Since I proposed the question, I probably should take a crack at answering it as well. (It wasn't as rhetorical as it may have seemed.)
The question was: what is the second example of a successful wiki after Wikipedia? I think I now have an answer -- BarCamp.
BarCamp is both a process and a philosophy about gatherings. You could argue its long-term relevance and whether it will survive the fad stage, but what I am interested in just now, is their use of technology.
The BarCamp web site is an excellent example of the use of a wiki. It is active, it is well structured, it is a perfect fit for its purpose, and it is making use of a wiki's unique capabilities.
I used to use SeattleWireless as an example of a successful wiki. SeattleWireless is a good example of a website run on a wiki. But it is not necessarily a successful wiki, per se. There is almost nothing about the site that is unique to wiki and could not as easily be run on almost any other website creation software with a bulletin board.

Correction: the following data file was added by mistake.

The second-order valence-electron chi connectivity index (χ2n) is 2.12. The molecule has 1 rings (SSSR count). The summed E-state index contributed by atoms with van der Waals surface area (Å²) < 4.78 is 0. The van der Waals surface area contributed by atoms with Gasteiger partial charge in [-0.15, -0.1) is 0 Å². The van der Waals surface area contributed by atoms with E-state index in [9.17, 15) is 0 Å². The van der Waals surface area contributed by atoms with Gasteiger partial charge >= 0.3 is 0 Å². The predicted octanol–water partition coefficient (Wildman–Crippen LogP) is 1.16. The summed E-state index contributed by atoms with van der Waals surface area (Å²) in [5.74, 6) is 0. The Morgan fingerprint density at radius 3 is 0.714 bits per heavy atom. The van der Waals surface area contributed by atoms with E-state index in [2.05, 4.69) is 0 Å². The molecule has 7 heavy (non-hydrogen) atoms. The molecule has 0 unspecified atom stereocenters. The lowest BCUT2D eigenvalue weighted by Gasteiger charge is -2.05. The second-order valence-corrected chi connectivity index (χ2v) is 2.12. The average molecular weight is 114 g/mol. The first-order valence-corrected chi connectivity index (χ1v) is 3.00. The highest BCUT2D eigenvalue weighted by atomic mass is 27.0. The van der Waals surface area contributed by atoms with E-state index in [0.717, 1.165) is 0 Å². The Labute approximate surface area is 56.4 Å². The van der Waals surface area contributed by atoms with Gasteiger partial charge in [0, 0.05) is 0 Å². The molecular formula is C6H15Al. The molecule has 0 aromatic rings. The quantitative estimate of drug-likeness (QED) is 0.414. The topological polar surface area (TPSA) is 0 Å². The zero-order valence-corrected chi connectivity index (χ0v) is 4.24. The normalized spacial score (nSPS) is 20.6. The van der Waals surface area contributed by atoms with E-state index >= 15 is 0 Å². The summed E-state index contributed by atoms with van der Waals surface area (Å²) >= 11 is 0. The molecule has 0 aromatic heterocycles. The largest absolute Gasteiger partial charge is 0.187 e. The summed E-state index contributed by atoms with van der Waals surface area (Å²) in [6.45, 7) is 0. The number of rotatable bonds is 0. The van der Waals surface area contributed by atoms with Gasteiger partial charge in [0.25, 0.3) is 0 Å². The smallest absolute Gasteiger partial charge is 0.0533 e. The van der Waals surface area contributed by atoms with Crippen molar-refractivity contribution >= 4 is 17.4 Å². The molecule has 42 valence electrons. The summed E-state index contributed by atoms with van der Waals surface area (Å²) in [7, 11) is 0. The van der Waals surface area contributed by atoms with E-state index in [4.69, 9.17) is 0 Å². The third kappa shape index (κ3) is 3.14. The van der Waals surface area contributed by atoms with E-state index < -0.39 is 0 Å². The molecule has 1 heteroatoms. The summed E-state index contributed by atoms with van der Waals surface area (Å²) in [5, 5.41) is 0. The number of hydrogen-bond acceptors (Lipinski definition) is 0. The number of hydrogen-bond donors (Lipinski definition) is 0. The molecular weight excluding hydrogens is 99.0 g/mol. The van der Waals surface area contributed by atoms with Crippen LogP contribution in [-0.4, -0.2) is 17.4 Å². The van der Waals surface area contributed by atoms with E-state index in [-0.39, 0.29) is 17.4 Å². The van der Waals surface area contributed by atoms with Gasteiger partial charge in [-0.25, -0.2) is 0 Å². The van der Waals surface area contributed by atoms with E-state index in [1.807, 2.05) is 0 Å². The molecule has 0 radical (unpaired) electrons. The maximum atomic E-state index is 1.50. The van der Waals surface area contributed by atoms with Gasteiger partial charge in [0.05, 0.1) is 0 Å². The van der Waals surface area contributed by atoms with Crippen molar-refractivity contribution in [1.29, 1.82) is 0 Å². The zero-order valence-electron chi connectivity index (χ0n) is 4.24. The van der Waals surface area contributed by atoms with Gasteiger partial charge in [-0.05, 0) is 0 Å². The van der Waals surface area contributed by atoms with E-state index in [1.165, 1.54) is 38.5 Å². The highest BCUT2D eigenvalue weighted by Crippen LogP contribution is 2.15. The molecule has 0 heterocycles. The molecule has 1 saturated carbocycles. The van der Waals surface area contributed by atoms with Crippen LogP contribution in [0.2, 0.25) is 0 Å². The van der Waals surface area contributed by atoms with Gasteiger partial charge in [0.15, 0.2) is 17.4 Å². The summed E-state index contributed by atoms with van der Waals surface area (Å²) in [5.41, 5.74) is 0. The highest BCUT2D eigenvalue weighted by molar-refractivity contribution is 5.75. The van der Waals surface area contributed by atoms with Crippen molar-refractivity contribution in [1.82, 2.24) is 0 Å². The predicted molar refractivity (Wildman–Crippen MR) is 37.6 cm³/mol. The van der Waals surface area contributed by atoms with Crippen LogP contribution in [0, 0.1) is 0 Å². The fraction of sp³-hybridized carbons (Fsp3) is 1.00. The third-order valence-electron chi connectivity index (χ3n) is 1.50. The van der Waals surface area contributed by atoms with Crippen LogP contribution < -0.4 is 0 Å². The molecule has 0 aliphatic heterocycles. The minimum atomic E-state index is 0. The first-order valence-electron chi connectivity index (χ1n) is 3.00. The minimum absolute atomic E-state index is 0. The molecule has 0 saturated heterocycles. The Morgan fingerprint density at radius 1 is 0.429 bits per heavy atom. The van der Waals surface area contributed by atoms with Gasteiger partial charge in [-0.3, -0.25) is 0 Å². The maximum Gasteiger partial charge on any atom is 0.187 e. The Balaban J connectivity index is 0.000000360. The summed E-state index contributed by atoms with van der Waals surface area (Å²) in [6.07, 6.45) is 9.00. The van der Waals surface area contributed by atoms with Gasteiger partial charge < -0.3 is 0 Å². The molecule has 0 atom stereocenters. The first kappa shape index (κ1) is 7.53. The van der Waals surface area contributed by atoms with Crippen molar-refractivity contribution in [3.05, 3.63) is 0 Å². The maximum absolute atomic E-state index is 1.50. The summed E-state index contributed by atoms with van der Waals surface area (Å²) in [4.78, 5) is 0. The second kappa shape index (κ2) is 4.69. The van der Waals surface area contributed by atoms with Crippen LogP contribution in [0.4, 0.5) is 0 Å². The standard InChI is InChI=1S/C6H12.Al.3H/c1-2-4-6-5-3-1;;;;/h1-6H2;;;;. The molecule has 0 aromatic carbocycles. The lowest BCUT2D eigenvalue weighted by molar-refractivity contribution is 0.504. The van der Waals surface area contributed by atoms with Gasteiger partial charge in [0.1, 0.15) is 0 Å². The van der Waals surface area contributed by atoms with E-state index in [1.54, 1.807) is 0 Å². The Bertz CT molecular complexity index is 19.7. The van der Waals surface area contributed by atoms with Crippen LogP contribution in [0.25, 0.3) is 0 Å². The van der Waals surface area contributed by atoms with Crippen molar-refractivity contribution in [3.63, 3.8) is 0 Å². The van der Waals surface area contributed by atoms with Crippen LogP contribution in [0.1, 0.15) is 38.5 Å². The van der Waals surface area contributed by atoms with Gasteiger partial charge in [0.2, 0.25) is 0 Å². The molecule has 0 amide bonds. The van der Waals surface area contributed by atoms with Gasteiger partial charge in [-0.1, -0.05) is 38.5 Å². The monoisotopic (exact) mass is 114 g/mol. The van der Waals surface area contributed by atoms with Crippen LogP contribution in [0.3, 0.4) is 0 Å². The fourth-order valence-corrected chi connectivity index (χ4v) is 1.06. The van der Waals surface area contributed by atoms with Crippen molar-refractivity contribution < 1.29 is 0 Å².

BarCamp on the other hand is completely dependent on the wiki capability (and philosophy) to achieve its goals. The point of the site is to make it as easy as possible for anyone to declare, organize, and announce a BarCamp. All three are achieved using the wiki structure, linking, and open authoring. Want to start a BarCamp? Create a reference to it and edit the resulting page. This automatically advertises its existence and encourages others to participate through the wiki just as they will at the event itself. (The guiding philosophy of BarCamp, like wikis themselves, is that everyone is welcome and the only rule is that everyone participate.)
So I have my answer. Are there others? Possibly. What interests me now is: if these are two examples of success, what is it that makes them successful and how would that translate in the use of wikis within corporations?